Triggering begins the Analyzer's data input and display processes. The trigger point is the reference point to which all following events are related.
The Analyzer's controls provide for triggering on either single events or multiple events occurring simultaneously. This capability is necessary in digital applications because digital systems commonly function in response to parallel data patterns occurring simultaneously on several circuit nodes. A device, for example, might be designed to accept data only when two control lines are HIGH concurrently. Therefore, synchronizing a measurement with the start of a process often requires the ability to recognize multiple simultaneous events. This the
Analyzer can do. It triggers on an AND combination of up to three signals or their complements.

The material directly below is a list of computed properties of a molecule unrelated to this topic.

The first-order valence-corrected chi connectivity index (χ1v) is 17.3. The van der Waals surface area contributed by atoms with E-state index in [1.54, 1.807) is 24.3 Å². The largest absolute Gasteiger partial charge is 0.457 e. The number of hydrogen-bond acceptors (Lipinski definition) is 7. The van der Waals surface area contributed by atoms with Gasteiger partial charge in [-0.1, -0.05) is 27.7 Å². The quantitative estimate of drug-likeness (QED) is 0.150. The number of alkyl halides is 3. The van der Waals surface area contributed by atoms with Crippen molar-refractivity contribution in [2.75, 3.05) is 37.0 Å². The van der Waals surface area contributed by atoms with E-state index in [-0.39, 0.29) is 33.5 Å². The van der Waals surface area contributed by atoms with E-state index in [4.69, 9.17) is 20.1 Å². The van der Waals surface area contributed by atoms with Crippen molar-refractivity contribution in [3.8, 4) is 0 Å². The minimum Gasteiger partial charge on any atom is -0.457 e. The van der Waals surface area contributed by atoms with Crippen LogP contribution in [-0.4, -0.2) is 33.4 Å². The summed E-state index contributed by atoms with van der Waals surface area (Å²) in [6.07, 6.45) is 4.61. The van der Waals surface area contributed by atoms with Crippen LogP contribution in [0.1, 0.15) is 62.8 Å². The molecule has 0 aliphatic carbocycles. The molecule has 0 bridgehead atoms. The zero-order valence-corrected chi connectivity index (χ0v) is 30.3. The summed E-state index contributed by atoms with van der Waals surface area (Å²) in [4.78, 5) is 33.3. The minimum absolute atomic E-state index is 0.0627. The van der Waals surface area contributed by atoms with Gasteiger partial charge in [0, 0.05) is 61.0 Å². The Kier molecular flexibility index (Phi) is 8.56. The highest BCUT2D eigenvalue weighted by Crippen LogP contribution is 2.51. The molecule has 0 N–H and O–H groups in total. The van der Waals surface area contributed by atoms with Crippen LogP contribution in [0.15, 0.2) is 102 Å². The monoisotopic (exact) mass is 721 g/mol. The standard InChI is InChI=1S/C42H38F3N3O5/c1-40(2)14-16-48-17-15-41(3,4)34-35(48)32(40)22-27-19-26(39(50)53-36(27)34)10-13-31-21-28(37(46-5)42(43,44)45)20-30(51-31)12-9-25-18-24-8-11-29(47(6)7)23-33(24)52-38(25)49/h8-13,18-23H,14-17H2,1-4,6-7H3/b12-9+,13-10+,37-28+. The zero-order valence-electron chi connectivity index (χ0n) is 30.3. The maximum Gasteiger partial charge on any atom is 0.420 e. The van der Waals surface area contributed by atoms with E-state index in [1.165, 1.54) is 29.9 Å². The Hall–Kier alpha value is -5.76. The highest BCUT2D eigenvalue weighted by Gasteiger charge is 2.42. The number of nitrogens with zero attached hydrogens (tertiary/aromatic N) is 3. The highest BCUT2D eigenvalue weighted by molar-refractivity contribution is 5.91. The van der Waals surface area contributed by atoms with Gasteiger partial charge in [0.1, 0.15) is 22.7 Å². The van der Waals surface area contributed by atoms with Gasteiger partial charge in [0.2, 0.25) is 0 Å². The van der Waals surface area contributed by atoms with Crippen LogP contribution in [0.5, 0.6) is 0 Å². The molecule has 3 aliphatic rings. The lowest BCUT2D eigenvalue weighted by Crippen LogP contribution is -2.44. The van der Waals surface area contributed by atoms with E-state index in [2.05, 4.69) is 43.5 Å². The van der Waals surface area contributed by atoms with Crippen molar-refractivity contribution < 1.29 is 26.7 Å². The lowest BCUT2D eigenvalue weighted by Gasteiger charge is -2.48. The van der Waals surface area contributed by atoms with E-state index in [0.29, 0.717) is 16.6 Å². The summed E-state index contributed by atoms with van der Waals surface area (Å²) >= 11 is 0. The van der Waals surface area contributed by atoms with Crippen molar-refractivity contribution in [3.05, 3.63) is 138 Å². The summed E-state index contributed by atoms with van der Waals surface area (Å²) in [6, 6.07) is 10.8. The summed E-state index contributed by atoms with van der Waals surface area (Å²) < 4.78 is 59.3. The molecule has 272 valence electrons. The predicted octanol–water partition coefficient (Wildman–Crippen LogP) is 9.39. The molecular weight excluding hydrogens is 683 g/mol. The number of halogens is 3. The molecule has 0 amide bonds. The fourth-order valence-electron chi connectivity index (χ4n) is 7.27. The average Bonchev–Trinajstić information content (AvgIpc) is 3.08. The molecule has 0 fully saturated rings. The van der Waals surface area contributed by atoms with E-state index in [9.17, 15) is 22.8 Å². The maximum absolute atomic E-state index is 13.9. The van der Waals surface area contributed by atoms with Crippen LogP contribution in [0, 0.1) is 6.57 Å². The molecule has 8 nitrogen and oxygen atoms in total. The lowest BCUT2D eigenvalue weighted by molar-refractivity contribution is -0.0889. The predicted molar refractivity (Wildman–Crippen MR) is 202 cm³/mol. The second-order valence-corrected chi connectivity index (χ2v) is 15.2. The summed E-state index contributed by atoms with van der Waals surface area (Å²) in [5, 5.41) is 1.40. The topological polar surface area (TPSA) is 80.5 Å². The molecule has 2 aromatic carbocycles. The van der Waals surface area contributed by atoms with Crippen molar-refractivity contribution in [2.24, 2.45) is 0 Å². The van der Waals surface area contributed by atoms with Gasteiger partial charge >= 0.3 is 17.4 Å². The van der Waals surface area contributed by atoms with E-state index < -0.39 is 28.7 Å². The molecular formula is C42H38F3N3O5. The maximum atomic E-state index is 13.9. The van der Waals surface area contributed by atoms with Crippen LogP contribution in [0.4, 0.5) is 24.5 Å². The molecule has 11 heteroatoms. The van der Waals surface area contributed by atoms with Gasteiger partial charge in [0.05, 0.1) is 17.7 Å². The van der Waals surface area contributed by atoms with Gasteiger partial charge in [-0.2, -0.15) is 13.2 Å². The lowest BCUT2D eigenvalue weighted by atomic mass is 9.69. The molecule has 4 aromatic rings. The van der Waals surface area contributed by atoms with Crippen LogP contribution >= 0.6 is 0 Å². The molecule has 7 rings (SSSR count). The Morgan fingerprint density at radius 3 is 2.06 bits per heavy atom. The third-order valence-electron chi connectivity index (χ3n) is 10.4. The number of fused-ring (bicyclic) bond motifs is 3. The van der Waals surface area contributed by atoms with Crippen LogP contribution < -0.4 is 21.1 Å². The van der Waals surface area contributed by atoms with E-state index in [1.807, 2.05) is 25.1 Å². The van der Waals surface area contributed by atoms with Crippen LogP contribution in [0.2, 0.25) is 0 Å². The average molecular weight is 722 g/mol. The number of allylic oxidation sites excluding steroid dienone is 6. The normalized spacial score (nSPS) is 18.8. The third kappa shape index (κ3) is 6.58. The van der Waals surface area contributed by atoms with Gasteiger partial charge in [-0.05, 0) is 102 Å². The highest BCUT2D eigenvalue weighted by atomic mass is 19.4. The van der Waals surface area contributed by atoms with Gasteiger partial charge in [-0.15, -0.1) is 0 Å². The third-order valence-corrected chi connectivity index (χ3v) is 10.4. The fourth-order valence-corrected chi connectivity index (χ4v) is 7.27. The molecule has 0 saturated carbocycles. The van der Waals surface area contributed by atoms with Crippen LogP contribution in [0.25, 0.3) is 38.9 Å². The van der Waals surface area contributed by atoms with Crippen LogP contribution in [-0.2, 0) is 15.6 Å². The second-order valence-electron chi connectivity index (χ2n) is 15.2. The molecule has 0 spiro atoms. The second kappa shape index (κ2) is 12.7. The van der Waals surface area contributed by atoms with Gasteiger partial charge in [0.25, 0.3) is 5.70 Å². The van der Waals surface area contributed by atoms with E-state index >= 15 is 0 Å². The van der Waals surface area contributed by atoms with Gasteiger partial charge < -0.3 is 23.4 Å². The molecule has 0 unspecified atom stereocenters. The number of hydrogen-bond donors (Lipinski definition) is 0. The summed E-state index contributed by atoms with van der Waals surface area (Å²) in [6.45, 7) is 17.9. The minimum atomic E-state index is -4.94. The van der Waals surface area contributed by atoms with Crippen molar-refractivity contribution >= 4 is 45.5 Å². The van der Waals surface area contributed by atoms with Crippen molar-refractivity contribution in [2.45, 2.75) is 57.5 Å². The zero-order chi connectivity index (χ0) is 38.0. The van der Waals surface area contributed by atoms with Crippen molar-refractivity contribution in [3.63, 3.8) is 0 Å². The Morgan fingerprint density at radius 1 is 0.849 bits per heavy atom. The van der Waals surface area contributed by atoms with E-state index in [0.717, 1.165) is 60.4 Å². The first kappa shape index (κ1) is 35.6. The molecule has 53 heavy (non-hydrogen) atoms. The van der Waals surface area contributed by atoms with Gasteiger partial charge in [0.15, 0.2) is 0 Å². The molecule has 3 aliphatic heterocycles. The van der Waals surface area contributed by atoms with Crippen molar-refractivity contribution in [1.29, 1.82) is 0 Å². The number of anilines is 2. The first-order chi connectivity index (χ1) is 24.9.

A major Logic Analyzer design consideration was that all controls be simple to use and intuitively understood by digital users. The trigger section is a good example. All trigger switches are grouped in a shaded area on the front panel (Fig. 3). The algorithm describing trigger requirements is drawn on the front panel as a simple schematic diagram using common digital symbols.
Triggering requires a high-going edge at the output of the front-panel AND gate. Trigger data can originate at three inputs, A, B, and EXT TRIG, reaching the AND gate via the slope-control toggle switches in each of the three paths. When any of these three-position switches is set to the upper position, data is transmitted directly from the associated data input to the AND gate. With the switch in the middle position opposite the inverter, data is inverted before application to the gate. In the lower or OFF position, the input is removed from the trigger process.
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